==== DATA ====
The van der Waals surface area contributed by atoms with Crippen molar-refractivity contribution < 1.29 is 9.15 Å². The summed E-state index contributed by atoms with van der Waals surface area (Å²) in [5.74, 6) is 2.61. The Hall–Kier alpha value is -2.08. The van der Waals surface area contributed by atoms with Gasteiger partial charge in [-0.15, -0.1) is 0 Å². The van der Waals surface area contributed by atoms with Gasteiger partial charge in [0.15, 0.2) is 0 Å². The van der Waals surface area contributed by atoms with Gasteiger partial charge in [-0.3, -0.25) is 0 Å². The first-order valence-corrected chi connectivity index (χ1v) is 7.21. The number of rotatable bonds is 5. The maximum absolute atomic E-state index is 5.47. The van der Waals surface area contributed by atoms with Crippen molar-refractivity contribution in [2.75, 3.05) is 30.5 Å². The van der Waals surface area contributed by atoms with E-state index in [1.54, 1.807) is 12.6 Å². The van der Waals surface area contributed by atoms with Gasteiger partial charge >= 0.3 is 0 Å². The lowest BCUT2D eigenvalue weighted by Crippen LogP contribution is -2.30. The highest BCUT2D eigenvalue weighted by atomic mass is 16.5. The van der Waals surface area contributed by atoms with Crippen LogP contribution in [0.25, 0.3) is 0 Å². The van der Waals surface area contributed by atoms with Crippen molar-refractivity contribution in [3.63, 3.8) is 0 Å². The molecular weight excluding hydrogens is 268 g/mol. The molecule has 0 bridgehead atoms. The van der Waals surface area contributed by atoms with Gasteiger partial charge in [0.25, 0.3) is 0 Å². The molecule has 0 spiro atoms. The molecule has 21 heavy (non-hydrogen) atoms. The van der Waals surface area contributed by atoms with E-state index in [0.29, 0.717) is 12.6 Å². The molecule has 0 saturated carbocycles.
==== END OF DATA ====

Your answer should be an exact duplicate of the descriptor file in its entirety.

The van der Waals surface area contributed by atoms with Crippen molar-refractivity contribution < 1.29 is 9.15 Å². The summed E-state index contributed by atoms with van der Waals surface area (Å²) in [5.74, 6) is 2.61. The Hall–Kier alpha value is -2.08. The van der Waals surface area contributed by atoms with Gasteiger partial charge in [-0.15, -0.1) is 0 Å². The van der Waals surface area contributed by atoms with Gasteiger partial charge in [0.15, 0.2) is 0 Å². The van der Waals surface area contributed by atoms with Gasteiger partial charge in [-0.3, -0.25) is 0 Å². The first-order valence-corrected chi connectivity index (χ1v) is 7.21. The number of rotatable bonds is 5. The maximum absolute atomic E-state index is 5.47. The van der Waals surface area contributed by atoms with Crippen molar-refractivity contribution in [2.75, 3.05) is 30.5 Å². The van der Waals surface area contributed by atoms with E-state index in [1.54, 1.807) is 12.6 Å². The van der Waals surface area contributed by atoms with Gasteiger partial charge >= 0.3 is 0 Å². The lowest BCUT2D eigenvalue weighted by Crippen LogP contribution is -2.30. The highest BCUT2D eigenvalue weighted by atomic mass is 16.5. The van der Waals surface area contributed by atoms with Crippen LogP contribution in [0.25, 0.3) is 0 Å². The van der Waals surface area contributed by atoms with Crippen molar-refractivity contribution in [3.63, 3.8) is 0 Å². The molecular weight excluding hydrogens is 268 g/mol. The molecule has 0 bridgehead atoms. The van der Waals surface area contributed by atoms with Gasteiger partial charge in [0.25, 0.3) is 0 Å². The molecule has 0 spiro atoms. The molecule has 21 heavy (non-hydrogen) atoms. The van der Waals surface area contributed by atoms with E-state index in [0.29, 0.717) is 12.6 Å². The molecule has 0 saturated carbocycles.